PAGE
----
May 2017 Edition Vol.11, Issue 5

Oncology Care Model: Early Learnings

By Christina Bennett, MS

Two practice administrators from groups participating in the Oncology Care Model (OCM) initiative shared their experiences on the first year of this program during a panel session at the 2017 Community Oncology Conference, held April 27-28 in National Harbor, MD.
“There are a lot of things that are great about this program, but there’s also a lot that we’ve had to work through to make it functional and sustainable for our practice,” said panelist Anne Marie Rainey, MSN, RN, CHC, compliance and quality control officer at Clearview Cancer Institute.

OCM is a five-year pilot project, running July 1, 2016, through June 30, 2021, and aims to reform fee-for-service reimbursement with value-based payments.

When asked whether physicians and practice staff understand OCM, Rainey said she has seen an obvious “disconnect.” Some people have “really bought into” OCM and “see the importance” while others see it as “just one more thing to add on.”

“That’s something we’ve really had to work through, and I’d say that in the last two to three months, we’ve really seen an increase in understanding,” she said.


The other panelist, Alti Rahman, MHA, MBA, practice administrator at Oncology Consultants, told the audience that his practice sought to create an understanding of why OCM was important “not just for a practice but also for community oncology in general.”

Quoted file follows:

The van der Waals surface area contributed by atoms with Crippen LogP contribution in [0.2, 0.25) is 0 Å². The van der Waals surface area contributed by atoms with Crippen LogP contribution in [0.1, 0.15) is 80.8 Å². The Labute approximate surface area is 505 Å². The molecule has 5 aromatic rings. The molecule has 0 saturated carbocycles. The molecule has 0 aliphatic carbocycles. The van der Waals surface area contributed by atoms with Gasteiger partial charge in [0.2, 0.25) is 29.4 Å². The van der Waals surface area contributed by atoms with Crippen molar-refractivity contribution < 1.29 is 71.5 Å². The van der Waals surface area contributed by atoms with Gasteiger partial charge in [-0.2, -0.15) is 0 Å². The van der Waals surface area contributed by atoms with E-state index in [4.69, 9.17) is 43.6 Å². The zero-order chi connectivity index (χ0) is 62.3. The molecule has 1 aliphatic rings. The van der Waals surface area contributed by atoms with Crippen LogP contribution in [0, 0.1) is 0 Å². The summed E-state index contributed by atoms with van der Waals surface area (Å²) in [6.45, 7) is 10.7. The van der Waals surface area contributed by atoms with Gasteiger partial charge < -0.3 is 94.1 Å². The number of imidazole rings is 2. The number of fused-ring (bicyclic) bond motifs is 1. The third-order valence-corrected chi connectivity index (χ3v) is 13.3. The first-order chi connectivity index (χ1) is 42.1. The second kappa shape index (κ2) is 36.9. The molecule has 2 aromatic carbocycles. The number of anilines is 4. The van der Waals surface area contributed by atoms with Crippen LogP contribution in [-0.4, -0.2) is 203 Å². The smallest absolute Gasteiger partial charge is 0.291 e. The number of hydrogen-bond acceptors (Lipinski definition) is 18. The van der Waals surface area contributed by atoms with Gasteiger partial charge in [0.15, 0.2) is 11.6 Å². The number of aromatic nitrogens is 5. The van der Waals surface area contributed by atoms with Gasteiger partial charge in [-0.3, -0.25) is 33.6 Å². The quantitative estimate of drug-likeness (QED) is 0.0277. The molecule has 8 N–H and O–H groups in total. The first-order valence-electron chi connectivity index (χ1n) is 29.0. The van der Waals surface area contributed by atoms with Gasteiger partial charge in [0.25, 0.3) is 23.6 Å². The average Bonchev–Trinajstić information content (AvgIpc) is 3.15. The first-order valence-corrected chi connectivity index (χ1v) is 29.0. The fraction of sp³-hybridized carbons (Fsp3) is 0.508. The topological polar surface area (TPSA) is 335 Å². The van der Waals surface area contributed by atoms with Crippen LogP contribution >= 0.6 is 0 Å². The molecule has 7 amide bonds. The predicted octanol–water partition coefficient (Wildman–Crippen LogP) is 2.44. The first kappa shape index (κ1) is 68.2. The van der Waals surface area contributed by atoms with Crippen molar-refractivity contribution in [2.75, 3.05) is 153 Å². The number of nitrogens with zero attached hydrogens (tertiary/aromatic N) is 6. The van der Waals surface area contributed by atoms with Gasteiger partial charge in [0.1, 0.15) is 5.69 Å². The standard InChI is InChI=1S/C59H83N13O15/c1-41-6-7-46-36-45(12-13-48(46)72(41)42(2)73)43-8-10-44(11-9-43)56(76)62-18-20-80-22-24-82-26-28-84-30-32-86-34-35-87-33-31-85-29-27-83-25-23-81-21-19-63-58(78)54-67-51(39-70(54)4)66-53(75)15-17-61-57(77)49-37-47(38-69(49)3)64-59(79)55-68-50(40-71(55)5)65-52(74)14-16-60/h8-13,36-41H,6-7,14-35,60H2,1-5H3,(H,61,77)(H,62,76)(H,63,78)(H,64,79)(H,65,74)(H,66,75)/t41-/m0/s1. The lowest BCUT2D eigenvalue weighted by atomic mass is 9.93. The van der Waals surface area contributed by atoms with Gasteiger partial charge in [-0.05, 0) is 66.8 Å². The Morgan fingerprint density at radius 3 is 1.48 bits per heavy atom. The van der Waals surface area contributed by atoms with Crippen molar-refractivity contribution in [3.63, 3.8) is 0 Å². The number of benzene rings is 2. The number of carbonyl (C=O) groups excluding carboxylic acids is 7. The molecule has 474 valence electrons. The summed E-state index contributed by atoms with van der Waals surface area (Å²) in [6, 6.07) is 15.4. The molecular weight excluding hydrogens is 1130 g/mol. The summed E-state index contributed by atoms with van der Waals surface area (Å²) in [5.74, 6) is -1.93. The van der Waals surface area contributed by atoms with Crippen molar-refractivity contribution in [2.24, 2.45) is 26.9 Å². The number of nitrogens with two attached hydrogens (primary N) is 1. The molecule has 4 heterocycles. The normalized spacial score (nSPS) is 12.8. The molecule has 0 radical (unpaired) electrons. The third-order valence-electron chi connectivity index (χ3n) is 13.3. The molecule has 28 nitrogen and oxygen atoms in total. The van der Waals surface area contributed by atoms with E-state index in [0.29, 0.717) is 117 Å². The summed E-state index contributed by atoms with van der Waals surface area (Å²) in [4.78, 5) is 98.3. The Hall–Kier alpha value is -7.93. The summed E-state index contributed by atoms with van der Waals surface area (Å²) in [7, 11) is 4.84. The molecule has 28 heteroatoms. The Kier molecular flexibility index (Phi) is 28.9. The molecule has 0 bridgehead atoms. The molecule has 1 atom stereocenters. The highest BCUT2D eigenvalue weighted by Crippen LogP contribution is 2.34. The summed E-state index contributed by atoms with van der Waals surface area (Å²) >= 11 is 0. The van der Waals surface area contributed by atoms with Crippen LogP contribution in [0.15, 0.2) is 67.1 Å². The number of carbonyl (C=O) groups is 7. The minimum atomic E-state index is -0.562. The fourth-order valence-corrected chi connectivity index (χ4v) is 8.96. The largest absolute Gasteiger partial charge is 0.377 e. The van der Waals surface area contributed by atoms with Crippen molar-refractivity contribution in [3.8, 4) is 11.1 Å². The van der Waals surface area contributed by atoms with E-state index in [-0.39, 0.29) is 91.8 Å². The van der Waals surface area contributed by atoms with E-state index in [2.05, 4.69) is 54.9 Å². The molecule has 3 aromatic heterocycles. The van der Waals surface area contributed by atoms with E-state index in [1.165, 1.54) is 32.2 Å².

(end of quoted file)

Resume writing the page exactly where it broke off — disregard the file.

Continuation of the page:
Although only 190 oncology practices are participating in OCM, all practices are shifting toward value-based care. With the Medicare Access and CHIP Reauthorization Act (MACRA) reporting starting this year, it requires physicians to choose one of two payment tracks: either the Merit-based Incentive Payment System (MIPS) or participation in an alternative payment model.

OCM is an alternative payment model. Under MACRA, physician reimbursement for Medicare beneficiaries will be affected starting 2019 based on 2017 quality measures.

 

Initial Challenges

When asked about challenges to implementing OCM, Rainey cited workflow changes and documentation.

“People don’t like change,” she said. “They’re very comfortable with how they were carrying out their everyday duties. Also, it seemed like OCM was just ‘adding paperwork’ or ‘clicks’ to the delivery of care.

The challenge that stood out to Rahman was the extra resources needed for reporting. Because data have to be extracted from the electronic medical record to fulfill certain aspects of reporting, the practice had to compare the cost of manual extraction with automated extraction, which required additional resources.

Rahman and Rainey both expressed a similar struggle with providing estimated cost of care to patients.

Providers really have to sit down and explain to the patient what cost of care actually includes, Rahman said. Otherwise, patients may be under the impression that the cost includes everything “inside the walls of our practice and outside the walls of the practice.”

When planning the budget for OCM, Rahman said that hiring new staff to execute OCM was “more of a clear-cut budget item,” but the difficulty was that existing resources would also be used. Determination of how much of existing resources to allocate toward OCM was a challenge.

Similarly, Rainey said that it’s been hard to sit down with the budget and say how much time an employee is spending on OCM.

“That’s something that we really want to quantify,” she said.

As for the technology involved in patient care, Rahman said it definitely needs some improvement in terms of creating a more unified method to track all the information; also there needs to be better interoperability between systems.

Rainey said that lack of interoperability has been a barrier for her practice.

 

Positive Outcomes